Student loan industry’s subsidy distorts market 

Every company and every industry currently reaching out for subsidies, mandates and protective regulation should study the student loan industry’s predicament — being chased to the gallows by the Democratic majority — and ask whether political plunder is really the path to profit they want to follow.

The financial institutions who have pocketed subsidized profits in student loans for decades are now sounding the free-market siren, warning of a “government takeover.” But it’s hard to work up sympathy for an industry built on subsidy suckling.

Democrats may load up the looming filibuster-proof budget reconciliation bill — also a potential vehicle for health care reform — with the Student Aid and Fiscal Responsibility Act. SAFRA would end federal subsidies for student loans, replacing them with direct loans from the government.

In other words, SAFRA could be a death sentence for the student loan industry. It’s no surprise that student loan giants — led by Sallie Mae and bailed-out Wall Street titans Citigroup and Bank of America — have lobbied up and launched a dire public relations campaign to battle the nationalization of their industry.

The lenders are right that SAFRA has plenty of problems. First, the second half of the bill’s title is a sham. The supposed “fiscal responsibility” of the bill comes from the promise of saving $87 billion over a decade and spending $1 billion per year on deficit reduction.

The savings are not imaginary — government essentially would take most of the profits that private lenders currently enjoy — but they are inflated.

The $87 billion figure assumes zero defaults. The number drops closer to $40 billion when the risk of default is included, according to the Congressional Budget Office. Because the bill authorizes $77 billion in new spending, it would probably add to the deficit.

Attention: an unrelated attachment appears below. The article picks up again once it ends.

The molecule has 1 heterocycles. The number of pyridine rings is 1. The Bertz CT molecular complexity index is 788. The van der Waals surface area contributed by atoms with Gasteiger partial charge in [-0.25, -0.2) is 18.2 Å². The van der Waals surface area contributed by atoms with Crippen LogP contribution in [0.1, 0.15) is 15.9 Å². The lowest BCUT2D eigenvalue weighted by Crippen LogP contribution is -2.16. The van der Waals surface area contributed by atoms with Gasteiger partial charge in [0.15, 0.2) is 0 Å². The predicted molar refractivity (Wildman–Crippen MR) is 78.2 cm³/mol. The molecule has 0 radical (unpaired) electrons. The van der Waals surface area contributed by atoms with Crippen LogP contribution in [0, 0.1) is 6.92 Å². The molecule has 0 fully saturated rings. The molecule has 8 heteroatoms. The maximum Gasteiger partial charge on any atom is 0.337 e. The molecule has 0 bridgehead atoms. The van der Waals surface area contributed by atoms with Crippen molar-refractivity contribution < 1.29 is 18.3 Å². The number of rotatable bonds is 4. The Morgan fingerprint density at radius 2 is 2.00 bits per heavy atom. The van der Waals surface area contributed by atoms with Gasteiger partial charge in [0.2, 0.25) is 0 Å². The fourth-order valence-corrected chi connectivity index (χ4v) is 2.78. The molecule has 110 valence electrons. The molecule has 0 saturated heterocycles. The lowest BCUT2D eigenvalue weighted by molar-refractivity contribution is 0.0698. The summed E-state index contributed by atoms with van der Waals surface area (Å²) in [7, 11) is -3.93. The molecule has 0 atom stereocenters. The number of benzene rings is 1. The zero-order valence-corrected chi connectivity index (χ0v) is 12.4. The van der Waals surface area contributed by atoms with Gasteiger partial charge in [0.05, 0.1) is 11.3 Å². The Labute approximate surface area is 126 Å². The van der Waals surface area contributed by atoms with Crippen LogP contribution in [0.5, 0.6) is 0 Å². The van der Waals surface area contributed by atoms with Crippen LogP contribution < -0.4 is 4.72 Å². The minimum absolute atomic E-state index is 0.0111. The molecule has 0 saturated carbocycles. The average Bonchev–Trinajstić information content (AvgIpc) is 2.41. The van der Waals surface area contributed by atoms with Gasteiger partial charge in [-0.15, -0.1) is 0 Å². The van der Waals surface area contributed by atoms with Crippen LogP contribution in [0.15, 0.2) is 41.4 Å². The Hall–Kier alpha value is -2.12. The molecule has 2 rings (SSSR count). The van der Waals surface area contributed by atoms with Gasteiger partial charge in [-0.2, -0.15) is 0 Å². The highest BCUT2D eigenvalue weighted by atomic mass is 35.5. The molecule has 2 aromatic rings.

Student lenders, in an appeal to conservative worries about growing federal power, argue direct federal aid to colleges will lead to more federal control of academia. This is a well-founded fear.

It’s easy to imagine the Education Department telling an orthodox Catholic college, “Want your federal loans? Better start providing the pill to your students.”

And, of course, giving loan processing and debt collection to federal bureaucrats is not a recipe for efficiency or good customer service.

It’s not surprising that lenders have found defenders in the Republican Party. The House Education Committee’s top Republican, John Kline of Minnesota, said last year, “First, we saw a drive toward complete government takeover of our nation’s health care system. Now, we see government seizing control of student lending, forcing out the private sector.”

But calling the student loan industry part of “the private sector” is a bit of a stretch. These financiers are swimming in federal subsidies.

First, while their customers are in college and for six months afterward, taxpayers pay the interest on many of the loans (subsidized Staffords). Also, student loan interest is tax deductible.

If student borrowers default, banks don’t take it on the chin — taxpayers do. In 2008, the government started buying the loans off banks above market prices. In the past, subsidies were even more generous.

Why should taxpayers bear the risk while student lenders reap the profits?

SAFRA is not the right answer; a truly free and unsubsidized market in tuition and student loans is. Subsidizing loans, with or without a profit-taking middleman, transfers wealth from taxpayers to colleges, driving up tuition and favoring college over other legitimate undertakings a 19-year-old might consider, like starting a business or learning a trade.

But this nationalization should serve as a cautionary tale for others — such as health insurers and the tourism industry — looking to latch onto Leviathan’s teat.

For a business, getting in bed with Uncle Sam is like marrying Henry VIII — you may reap benefits you never could have gotten on your own, but history suggests the affair won’t end well for you.

Timothy P. Carney is The Washington Examiner’s lobbying editor.

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